New York Fashion Week, and more recently Fashion’s Night Out, have mapped the fashion landscape and next season’s must have looks. Now VINCE, the maker of sophisticated luxury basics is delighting fashion lovers by providing an insider’s guide to the art scene in New York, Chicago, & Los Angeles.
The Walk of Art is a smart, illustrated guide powered with gallery recommendations from the cultural site Flavorpill. The self-guided tours allow art lovers to set out on foot and discover new artists breaking onto the scene & established heavyweights shaping the cultural conversation.
Some of our favorite galleries are represented within the The Walk of Art including Team Gallery, home to artist Ryan McGinley and Sperone Westwater, the standard bearer for the legacy of downtown artists. Don’t forget to check out the VINCE store on the tour. Show this map on your phone or printed out and receive a complimentary copy of Gregory Crewdson’s latest photography book, In a Lonely Place, and a 25% VINCE discount card, while supplies last.
Authenticity either is or isn't.
When a brand pretends to be something it is not, the result generally backfires. Like this beautiful Chrysler “Style” commercial that demonstrates that yes, Chrysler was synonymous with American style. The key word being WAS. Lesson: Even great advertising does not make uncool, cool.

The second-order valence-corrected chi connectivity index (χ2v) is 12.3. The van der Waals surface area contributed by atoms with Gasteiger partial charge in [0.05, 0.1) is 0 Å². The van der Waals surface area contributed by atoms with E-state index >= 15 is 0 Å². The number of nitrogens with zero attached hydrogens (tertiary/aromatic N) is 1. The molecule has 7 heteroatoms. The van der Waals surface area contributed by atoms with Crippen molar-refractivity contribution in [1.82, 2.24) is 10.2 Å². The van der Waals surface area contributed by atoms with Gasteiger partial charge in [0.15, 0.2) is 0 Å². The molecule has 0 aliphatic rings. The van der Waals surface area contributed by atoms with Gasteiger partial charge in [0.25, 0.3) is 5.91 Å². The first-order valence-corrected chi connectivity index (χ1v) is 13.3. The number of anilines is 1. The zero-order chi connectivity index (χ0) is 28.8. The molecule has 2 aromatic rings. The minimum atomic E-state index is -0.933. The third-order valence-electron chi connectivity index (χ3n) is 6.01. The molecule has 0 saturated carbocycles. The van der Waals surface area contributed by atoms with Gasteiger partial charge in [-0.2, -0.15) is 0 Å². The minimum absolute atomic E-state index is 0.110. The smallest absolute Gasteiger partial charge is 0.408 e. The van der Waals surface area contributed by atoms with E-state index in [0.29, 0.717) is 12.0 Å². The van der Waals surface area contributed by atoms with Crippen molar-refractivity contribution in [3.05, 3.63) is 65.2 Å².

Which leads us to think of bygone eras and authentic brands that are no more. Such as Benrus watches. Somehow the move to digital watches and colorful plastic timepieces took the seriousness out of watches. Is this good or bad? You decide for yourself but we are currently enamored with the 1940 Benrus Sky Chief. Real numbers, real hands, serious black or silver face, a real crown to wind it. Benrus Watch co. was founded in New York City in the 1920s by Benjamin Lazarus. Benrus was the official watch of the U.S. mail-carrying pilots of several cargo airlines. Known at its peak as the “Official Watch of Famous Airlines,” it was the official time piece of pilots at Delta, KLM, NWA and TWA. You can still find some of the authentic Sky Chiefs, and by forking out $2,400 or so, you may even be able to own one. - Bill Tikos
It would be a waste of craftsmanship and talent, if you bought your next pair of Campers and didn’t pay attention to the story behind the shoes.
A big part of the fun — and the secret of the shoes’ real value — is in the story. How the shoes are made and constructed, what they are made of, where the materials come from, how the shoes perform, how the design collaborations came together. In addition, of course, to the fact that they are extremely cool, funky, retro, fun.
In 2011 Camper are sponsoring the Emirates New Zealand boat in the Volvo Ocean Race. Camper is one of eight boats in the race which starts in Alicante in 2011 and finishes in Galway in March 2012. The crew being led by skipper Chris Nicolson is comprised of three Australians.
'Annie’ tan brogues
'Nancy’ black wedges
'Woodie' tan boots
'1912’ men's brown ankle boots
'Peu Cami’ beige ankle boot
Woodie men's shoe
'Bernhard Willhelm’ women’s brogue